There is another fault which I may with propriety speak of here; which, although not directly the cause of sterility, is a source of enfeebled, defective mother hood. I refer to those states of mental antagonism, whether from apathy, shyness, fear, dread, anger, or disgust, or any wrong or selfish thought which in part or altogether reverses or sends back to the brain or spinal cord those currents of vitality which should come in the fulness of rest and loving affection to the sexual act. While it is true that fear, hate, or the whole force of mental antagonisms would not pre vent conception if the proper physical conditions were present, it is also true that happy mutual action of all the mental and nervous forces at this time will, and often does, overcome almost insuperable obsta cles to maternity.
I am sure that with many chaste, affectionate, and lovely women, who are well constituted, not only the dread of motherhood, but the erroneous thought, as dishonoring to God as to her womanhood, that there is something not pure in the simple, natural consum mation of marriage, has destroyed much domestic happiness.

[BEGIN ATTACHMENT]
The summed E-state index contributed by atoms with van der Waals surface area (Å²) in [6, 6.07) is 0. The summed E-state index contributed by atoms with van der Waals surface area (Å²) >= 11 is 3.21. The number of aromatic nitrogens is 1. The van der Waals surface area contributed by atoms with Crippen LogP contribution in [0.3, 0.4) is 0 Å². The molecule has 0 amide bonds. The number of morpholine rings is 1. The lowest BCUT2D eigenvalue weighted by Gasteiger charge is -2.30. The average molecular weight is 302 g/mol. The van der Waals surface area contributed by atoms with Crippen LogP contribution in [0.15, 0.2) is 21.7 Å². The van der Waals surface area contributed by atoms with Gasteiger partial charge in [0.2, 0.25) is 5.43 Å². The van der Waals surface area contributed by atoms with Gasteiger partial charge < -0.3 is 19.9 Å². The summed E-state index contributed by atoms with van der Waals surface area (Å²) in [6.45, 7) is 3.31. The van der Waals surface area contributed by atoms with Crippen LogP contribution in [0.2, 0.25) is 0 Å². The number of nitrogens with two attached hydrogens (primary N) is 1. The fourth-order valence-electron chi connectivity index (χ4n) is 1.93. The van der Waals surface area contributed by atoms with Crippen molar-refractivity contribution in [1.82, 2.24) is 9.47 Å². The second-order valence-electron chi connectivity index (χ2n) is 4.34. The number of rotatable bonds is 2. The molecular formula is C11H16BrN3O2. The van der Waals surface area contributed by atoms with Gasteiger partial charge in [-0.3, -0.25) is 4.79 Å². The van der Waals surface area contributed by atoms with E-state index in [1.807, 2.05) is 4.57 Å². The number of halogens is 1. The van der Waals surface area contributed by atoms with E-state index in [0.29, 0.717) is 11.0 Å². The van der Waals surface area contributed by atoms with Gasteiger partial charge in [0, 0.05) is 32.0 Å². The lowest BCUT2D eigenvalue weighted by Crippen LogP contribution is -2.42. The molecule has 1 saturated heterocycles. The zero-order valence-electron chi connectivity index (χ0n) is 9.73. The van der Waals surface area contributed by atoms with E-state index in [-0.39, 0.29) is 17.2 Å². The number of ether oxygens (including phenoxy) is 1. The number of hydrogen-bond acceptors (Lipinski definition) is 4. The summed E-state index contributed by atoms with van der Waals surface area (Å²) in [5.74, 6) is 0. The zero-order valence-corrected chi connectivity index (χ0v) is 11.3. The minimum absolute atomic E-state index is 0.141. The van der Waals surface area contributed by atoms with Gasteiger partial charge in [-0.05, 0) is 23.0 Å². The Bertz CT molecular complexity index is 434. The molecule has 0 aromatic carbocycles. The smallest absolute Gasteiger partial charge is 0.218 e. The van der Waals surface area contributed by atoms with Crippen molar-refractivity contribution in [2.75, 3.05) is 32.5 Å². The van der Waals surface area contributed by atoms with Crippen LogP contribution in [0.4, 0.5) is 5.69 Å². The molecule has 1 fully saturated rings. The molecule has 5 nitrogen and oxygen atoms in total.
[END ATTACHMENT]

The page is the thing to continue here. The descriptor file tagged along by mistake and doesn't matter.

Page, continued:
It has not only defrauded them of much wifely magnetic power, but the unconscious restraint over themselves has prevented not a little of the pure happiness it was designed they should give and re ceive; nor can they give, under such a state of feel ing, to their children, the physical, intellectual, or spiritual strength which they should.
A state of sexual apathy or repulsion on the part of the wife towards her husband is unquestionably the source of disordered nervous conditions and of uterine disease which may, and often does, become organic and incurable.
The early indulgence of solitary vice in girlhood, not overcome before marriage, is a cause of indiffer ence of the wife towards her husband, and of sterility sometimes persistent and hard to overcome, and no feeling should be more deplored or more sedulously set aside than this barrier to the fullest union in marriage.